As the landscape of web development continually evolves, so do the frameworks and libraries that power our applications. If you're still using AngularJS for your projects, it might be time to consider making the transition to React. In this blog post, we'll first explore the reasons for migrating from AngularJS to React, and then we'll cover step by step how to perform the migration both manually or with an automated tool.
Note: This article will cover migrating AngularJS (sometimes referred to as Angular 1) to React, not Angular (sometimes referred to as Angular 2+) to React. Although AngularJS is the predecessor of Angular, AngularJS and Angular are completely different frameworks!
As of January 2022, AngularJS is no longer supported. Regular updates are crucial for open-source software to ensure its relevance, security, and functionality. As technology rapidly evolves, updates enable open-source projects to adapt to new environments, address emerging security vulnerabilities, and incorporate user feedback. These updates not only enhance the user experience but also foster a sense of community engagement and collaboration, as contributors continuously refine the software. By staying current, open-source projects can maintain their effectiveness, attract a wider user base, and demonstrate a commitment to quality and innovation.
AngularJS was groundbreaking when it was introduced, but its architecture has aged over the years. React, on the other hand, embodies modern development paradigms. It embraces component-based architecture and one-way data flow, making it more aligned with current best practices in web development.
React boasts a thriving ecosystem with a vast collection of libraries, tools, and resources built around it. The community is vibrant and constantly innovating, offering solutions to a wide range of challenges. This translates to better support, faster issue resolution, and access to a wealth of knowledge when compared to the shrinking AngularJS community.
React's Virtual DOM optimizes the rendering process, resulting in improved performance. The Virtual DOM efficiently updates only the necessary parts of the actual DOM, minimizing resource-intensive operations. This can lead to snappier user interfaces and enhanced user experiences.
Migrating an entire codebase can be daunting, but React offers a smoother transition. You can gradually introduce React components into your AngularJS application without needing to rewrite everything from scratch. This incremental approach allows for flexibility, testing, and minimizing disruption to your ongoing projects.
React benefits from an array of modern tooling, including the powerful development tool "React DevTools." This tool provides real-time insights into component hierarchies, state, and props, streamlining debugging and improving overall development efficiency.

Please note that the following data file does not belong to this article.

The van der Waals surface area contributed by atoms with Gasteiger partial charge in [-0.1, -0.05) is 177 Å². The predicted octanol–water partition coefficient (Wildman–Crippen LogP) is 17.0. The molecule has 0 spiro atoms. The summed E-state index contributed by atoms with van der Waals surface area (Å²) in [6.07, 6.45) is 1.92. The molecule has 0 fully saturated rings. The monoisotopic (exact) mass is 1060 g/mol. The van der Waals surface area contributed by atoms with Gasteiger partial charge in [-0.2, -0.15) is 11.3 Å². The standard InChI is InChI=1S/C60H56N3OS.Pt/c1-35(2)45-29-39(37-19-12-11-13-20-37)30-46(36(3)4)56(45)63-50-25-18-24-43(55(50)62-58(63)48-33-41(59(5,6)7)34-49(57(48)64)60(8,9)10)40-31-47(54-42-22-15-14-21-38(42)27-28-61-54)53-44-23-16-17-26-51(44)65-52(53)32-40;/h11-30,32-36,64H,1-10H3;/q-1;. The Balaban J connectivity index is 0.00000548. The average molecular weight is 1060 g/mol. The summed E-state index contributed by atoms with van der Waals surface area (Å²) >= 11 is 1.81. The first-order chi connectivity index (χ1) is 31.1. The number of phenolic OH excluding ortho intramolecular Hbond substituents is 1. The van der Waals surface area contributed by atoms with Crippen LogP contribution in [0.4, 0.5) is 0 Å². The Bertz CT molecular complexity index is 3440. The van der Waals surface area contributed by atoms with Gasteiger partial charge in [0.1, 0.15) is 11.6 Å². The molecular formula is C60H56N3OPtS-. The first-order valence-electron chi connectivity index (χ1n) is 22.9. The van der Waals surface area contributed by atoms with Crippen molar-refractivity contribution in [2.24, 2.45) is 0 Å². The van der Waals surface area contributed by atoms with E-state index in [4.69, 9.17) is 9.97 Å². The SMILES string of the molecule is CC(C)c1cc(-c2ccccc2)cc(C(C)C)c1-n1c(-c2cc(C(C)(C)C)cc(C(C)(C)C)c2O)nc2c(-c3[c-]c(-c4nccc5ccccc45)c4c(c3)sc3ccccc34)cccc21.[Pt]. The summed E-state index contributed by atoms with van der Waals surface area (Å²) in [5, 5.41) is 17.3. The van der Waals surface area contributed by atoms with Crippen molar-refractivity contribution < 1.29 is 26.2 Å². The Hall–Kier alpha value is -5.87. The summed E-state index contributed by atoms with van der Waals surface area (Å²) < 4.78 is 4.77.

While AngularJS provides integrated solutions like ngModel, React's flexible state management can be customized to fit your project's needs. You can choose from libraries like Redux, Mobx, or even React's built-in Context API, tailoring your state management to the complexity of your application.
As the industry moves forward, technologies tend to become obsolete over time. AngularJS is gradually fading away as newer alternatives gain prominence. By migrating to React, you ensure that your projects stay relevant and aligned with the latest industry standards.
Install Node.js if not already installed, as React applications require Node.js for building and development. Utilize tools like Create React App (CRA) or Next.js to quickly set up a React project with a predefined structure, configuration, and development server.
The CRA setup will generate a directory structure like this:
Although React doesn't enforce any particular directory structure, here are a couple of the most common approaches:
Find the root level Angular index.html template and convert it to App.tsx.
Next, find the AngularJS routes in the application and note the top level Angular templates and corresponding controllers. Convert these templates into React components, and then add the controller logic at the top of the React TSX file. AngularJS routes typically look something like this:
Finally, convert the remaining angular templates to React components.
Find the remaining controllers, directives, and services, and move component specific logic to the corresponding React components, and move the remaining logic to utility files.
Move all static assets, including CSS, images, SVGs, fonts, etc.
For larger codebases, we recommend automating this process with a tool like Second. Connect Second to your GitHub account, run a module, and get a pull request! If you need additional help with this migration, whether you are doing it manually or automatically with Second, please connect with one of our migration experts on Discord.